Thinking through Bogost and Montfort’s Racing the Beam, I was reminded a bit of some of the conversations we had last class regarding design and the material constraints that technology imposes.
I think the role of hardware struck me particularly with questions of porting. As they write regarding Pac-Man‘s port to the Atari, “Porting a graphical video game from one computer platform (the arcade board) to another (the Atari VCS) does not demand a change in fundamental or representational of functional mode. Both versions are games, rule-based representations of an abstract challenge of hunter and hunted. Where the two versions diverge is in their technical foundations–in their platforms” (67).
This is a key observation, as it hits at the material implications of replicating player experience or game cohesion across platforms. The invention process of remaking a game for a different system requires ample creativity when the systems are different enough–particularly in graphic affordances and machine communication. In this way, the designer is not making new content or rules, but they are making a new means to express the content or rules, a new way to interface with the machine to attain a similar end. With this situation in mind, I think about parallels with translation or transcription, but I wonder how far those alphabetic, or at least textual, metaphors can apply in this case. In both cases, one is working in different systems, but the technology of a semiotic system differs from the technology of a video game hardware.
And outside of porting, the material still plays a role, as the Yar’s Revenge chapter points to. Tasked with making a port of the arcade game Star Castle, Howard Scott Warshaw decided, instead, to make a new game that better suited the Atari platform, using core elements from Star Castle to produce this. As he said, “I soon realized that a decent version couldn’t be done, so I took what I thought were the top logical and geometric components of Star Castle and reorganized them in a way that would better suit the machine” (qtd. in Montford and Bogost 82). Though a port was the original goal, the final product differed due to the technology.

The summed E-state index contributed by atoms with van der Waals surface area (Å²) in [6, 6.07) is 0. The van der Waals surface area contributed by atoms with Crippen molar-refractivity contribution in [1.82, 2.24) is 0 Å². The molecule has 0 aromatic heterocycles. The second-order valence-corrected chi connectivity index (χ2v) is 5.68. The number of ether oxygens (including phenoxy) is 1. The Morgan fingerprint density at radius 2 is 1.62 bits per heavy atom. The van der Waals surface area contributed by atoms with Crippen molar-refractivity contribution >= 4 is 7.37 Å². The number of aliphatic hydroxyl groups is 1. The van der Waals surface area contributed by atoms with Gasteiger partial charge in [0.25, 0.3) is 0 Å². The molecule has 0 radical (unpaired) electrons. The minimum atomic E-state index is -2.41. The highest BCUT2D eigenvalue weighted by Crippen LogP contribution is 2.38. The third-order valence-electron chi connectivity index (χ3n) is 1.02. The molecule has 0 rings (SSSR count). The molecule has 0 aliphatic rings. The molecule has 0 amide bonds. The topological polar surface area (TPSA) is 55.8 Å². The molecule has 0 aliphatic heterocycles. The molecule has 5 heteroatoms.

Reflecting on the role of the machine, Montfort and Bogost don’t fall into a technological determinism, though, but instead note that “the platform participates in the ecology of game development” (82). And this points to my second big takeaway: the machine is not enough. Discussing Pac-Man, for example, Montfort and Bogost write, “The situation of Pac-Man‘s development and release was historically unique. The technical affordances of the Atari VCS itself are further bound, at any point in time, to the types of innovations that have already been accomplished on the platform, along with the player response to the previously released titles” (78). Market forces, design approaches, time tables, consumer demands, etc., also participate in a game’s design ecology. Returning to Yar’s Revenge as another example, Warshaw points out that his supervisor could have nixed his idea and insisted on the port. But, instead, he got the green light for his own game.
The Star Wars game offers yet another example, with designers again tying into the larger cultural forces, themselves, as design goals or constraints. Though they were not as constrained as the Pac-Man team, they still needed to figure out how to engage with another text, the Star Wars film, within the genre of a game and the platform of the Atari 2600.
I think a final point to end on, then, may be the Pitfall chapter, as this showed the agency of the designer and the role of design philosophies, moving from individual designers to teams, for example, or contrasting more iterative design to inventing novelty. In many ways, then, this book leaves me in a similar space as last class: Trying to negotiate the agency of the different actants in the design and circulation process, both human and nonhuman.